• High revisit, optical, daily, global scans - this includes Planet's Dove constellation, currently at 3 through 5 meters.
  • Very high resolution, tasking-oriented optical satellites - these allow very high resolution tasking collects to be done over specific, focused areas of interest, in the tens of centimeters range. Examples of these include Planet's SkySat and the future Planet Pelican fleet.
  • Hyperspectral - these allow the detection of specific chemical composition and materials, including monitoring climate change gases like methane and carbon dioxide from power plants and point pollution emitters, as well as detecting details on surface materials of the Earth's surface. Planet's future Carbon Mapper is an example hyperspectral satellite.
  • Synthetic Aperture Radar (SAR) - satellite platforms using radar to penetrate clouds, fog, smog, darkness, and smoke, especially important when monitoring the Earth's equitorial regions which can be frequently cloudy. The Sentinel-1 fleet are examples of SAR satellites.
  • Light Detection and Ranging (LIDAR) - satellites using light in the form of a pulsed laser to measure distances to the Earth. This is important for measuring variables such as tree canopy heights in forests, determining surface elevations, etc. An example of these sensors are the Global Ecosystem Dynamics Investigation (GEDI) instrument on the International Space Station (ISS).
To make our global monitoring vision true for the 2020s, we need a greater variety of these sensors monitoring the Earth at greater cadences, with as much resolution as possible, with common methods to do data fusion across them to get different angles of the Earth.

There are also machine learning frontiers that have to be solved to enable this vision. This includes:
  • Labeling geospatial data to be used for training neural networks is very error prone & tedious. We need to adapt the latest advances from Self-Supervised Learning (SSL) to work in the geospatial domain.
  • It would be great to get a DallE-2/GPT-3 scale generative model but trained on earth observation systems.
  • We need generic change detection systems that can scale globally across continents and across a range of change detection tasks, whether for roads and buildings or changes in land cover.
  • We need advancements in multi-task/meta-learning to be applied in the geospatial realm, adapting developments like Model-Agnostic Meta-Learning (MAML) or even a generalist agent like DeepMind's Gato but applied to a range of remote sensing problems.
  • We need a true digital globe, somewhat like the digital globe Microsoft created for Flight Simulator 2020 but with a remote sensing and earth science focus, to realistically synthesize global training data and for experiments.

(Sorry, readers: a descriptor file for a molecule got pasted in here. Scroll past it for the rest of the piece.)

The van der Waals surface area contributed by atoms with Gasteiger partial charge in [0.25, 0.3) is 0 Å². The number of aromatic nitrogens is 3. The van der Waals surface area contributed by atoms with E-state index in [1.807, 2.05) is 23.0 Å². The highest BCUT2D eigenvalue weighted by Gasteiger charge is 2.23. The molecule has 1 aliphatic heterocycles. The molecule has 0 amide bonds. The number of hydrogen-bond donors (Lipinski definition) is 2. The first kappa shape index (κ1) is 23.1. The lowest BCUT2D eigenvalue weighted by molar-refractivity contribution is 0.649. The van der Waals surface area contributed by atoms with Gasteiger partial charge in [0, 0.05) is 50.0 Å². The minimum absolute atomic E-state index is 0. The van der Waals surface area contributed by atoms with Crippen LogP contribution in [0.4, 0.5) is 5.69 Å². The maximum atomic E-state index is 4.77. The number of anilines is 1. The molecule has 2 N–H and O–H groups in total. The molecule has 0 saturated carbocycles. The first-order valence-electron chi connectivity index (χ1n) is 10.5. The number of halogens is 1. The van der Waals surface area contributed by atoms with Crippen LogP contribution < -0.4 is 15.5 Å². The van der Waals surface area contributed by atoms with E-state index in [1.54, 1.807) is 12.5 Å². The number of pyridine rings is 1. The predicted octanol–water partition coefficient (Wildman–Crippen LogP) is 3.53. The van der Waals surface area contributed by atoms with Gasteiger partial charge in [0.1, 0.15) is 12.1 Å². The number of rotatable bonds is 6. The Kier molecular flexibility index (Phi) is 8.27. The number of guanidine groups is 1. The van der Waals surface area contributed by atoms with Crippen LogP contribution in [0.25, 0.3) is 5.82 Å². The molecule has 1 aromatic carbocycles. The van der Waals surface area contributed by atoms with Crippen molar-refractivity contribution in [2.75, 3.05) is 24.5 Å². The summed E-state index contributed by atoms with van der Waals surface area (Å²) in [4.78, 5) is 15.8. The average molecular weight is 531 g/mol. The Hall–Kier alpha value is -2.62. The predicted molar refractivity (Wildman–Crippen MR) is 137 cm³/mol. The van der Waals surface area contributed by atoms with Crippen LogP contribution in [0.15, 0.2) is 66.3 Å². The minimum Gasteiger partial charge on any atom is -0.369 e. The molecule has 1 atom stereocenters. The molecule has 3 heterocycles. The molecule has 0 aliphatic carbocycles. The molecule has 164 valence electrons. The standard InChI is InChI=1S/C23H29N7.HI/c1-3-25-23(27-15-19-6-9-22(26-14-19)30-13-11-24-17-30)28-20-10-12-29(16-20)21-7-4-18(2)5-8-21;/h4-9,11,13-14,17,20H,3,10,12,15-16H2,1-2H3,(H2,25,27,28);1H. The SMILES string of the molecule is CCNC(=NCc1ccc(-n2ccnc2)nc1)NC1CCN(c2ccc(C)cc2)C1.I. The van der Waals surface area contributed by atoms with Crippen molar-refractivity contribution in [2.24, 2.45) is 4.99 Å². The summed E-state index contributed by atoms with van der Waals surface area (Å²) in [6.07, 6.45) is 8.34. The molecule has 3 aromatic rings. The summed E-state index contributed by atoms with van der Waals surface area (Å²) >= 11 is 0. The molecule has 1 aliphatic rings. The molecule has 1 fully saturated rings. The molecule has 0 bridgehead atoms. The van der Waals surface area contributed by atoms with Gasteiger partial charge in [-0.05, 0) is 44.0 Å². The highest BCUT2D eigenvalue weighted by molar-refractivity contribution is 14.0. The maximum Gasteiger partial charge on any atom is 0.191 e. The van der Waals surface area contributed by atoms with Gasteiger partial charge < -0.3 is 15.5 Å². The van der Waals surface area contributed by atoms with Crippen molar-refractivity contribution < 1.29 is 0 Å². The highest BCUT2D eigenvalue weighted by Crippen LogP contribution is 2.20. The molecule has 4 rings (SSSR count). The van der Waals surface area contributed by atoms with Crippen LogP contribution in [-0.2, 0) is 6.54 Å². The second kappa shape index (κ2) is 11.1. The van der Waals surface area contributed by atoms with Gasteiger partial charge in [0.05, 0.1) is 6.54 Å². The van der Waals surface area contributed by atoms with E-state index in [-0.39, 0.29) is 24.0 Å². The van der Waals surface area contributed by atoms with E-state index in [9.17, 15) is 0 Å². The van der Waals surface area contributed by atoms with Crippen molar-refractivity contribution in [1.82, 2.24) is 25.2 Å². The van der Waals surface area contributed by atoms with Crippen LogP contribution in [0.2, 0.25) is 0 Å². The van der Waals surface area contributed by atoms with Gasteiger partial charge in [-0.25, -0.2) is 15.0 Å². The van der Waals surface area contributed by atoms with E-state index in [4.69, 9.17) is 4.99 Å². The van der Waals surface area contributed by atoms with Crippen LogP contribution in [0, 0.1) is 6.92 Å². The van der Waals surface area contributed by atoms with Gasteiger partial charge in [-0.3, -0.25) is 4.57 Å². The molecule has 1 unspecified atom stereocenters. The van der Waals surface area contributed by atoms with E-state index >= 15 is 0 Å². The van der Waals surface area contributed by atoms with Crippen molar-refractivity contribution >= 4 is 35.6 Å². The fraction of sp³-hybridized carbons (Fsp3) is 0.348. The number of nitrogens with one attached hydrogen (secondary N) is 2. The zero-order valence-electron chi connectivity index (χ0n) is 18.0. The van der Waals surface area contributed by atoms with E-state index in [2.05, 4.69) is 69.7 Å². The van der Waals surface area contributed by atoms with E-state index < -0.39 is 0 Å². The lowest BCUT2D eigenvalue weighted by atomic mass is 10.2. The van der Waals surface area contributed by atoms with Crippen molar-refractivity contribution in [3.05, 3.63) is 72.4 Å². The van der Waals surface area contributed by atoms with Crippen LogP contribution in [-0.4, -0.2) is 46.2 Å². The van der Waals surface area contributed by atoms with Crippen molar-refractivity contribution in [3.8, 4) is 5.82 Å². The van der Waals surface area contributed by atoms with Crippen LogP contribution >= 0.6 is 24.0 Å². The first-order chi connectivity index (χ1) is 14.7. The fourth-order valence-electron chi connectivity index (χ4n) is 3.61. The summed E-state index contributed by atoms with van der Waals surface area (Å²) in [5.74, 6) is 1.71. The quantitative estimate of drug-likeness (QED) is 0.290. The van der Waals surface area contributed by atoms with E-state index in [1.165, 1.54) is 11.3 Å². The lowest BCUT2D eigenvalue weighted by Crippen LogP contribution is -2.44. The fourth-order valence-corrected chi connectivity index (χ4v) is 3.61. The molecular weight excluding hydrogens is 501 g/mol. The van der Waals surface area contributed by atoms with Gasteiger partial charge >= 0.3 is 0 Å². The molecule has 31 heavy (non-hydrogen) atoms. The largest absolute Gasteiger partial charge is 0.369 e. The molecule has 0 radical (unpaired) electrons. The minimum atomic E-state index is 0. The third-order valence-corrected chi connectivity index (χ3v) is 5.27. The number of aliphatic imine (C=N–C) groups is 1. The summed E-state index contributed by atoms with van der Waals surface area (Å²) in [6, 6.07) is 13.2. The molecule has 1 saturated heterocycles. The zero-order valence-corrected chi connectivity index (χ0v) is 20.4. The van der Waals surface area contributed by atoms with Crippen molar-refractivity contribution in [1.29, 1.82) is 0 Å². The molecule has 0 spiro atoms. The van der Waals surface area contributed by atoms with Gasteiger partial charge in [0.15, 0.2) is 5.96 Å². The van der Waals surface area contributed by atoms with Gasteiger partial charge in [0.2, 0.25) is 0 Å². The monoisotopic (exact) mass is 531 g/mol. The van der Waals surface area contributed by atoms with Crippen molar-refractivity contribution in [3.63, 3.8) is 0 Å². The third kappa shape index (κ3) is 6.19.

• Sensor fusion and automatic tip and cue will become important tools, with automatic tip and cue focused on environmental and human development goals rather than the traditional Defense & Intelligence (D&I) focus that automatic tip and cue currently has. Research and product work need to focus on getting better at automated tip and cue for civilian & environmental goals based on tips from machine learning models and observations, with follow up loops.


The last 15 years have been exciting in space, primarily due to three developments:
  • Rapid cost reductions from SpaceX with the Falcon 9 and Falcon Heavy rockets, and increased access to affordable micro-launchers like Rocket Lab's Electron.
  • The transformation from NASA moving from cost-plus contracts to results-driven contracts, such as Commercial Orbital Transportation Services (COTS) and Commercial Crew Development (CCDev).
  • Rapid miniaturization and cost reductions thrown off from developments in sectors like the smart phone market opening new possibilities for use in space.
If SpaceX's Starship happens, though, we will see developments in space in the mid- to late 2020s that will be, to put it plainly, absolutely bonkers compared to the last 15 years. Starship fundamentally rewrites cheap, rapid, massive access to Low Earth Orbit, and as the science fiction author Robert Heinlein wrote: "If you can get your ship to orbit, you're halfway to anywhere."

If you don't know what Starship is, it's SpaceX's Super Heavy rapidly re-usable launch vehicle, currently being designed in South Texas (right by where I grew up BTW) and targeting the mid-2020s for takeoff. The current paper specs for Starship are 100 through 150 metric tons uplift depending on the exact target orbit and final actual performance of Starship, for perhaps ~3 million marginal cost per launch baseline price, with a payload fairing size of 9 meters in diameter and an in-orbit refuelling ability. These are crazy numbers and abilities, but the magnitude of this change can get lost. Lets do some comparisons to understand just how transformative having Starship could be.

First, take a look at the amount of metric tons different rockets can take to LEO. As you can see with the numbers under the rockets, showing the payload tonnage to LEO, Starships estimated tonnage is incredibly high vs. other rocket systems; even if it "only" ends up being 100 tons rather than 150 tons like in the diagram below its still much larger than most other systems: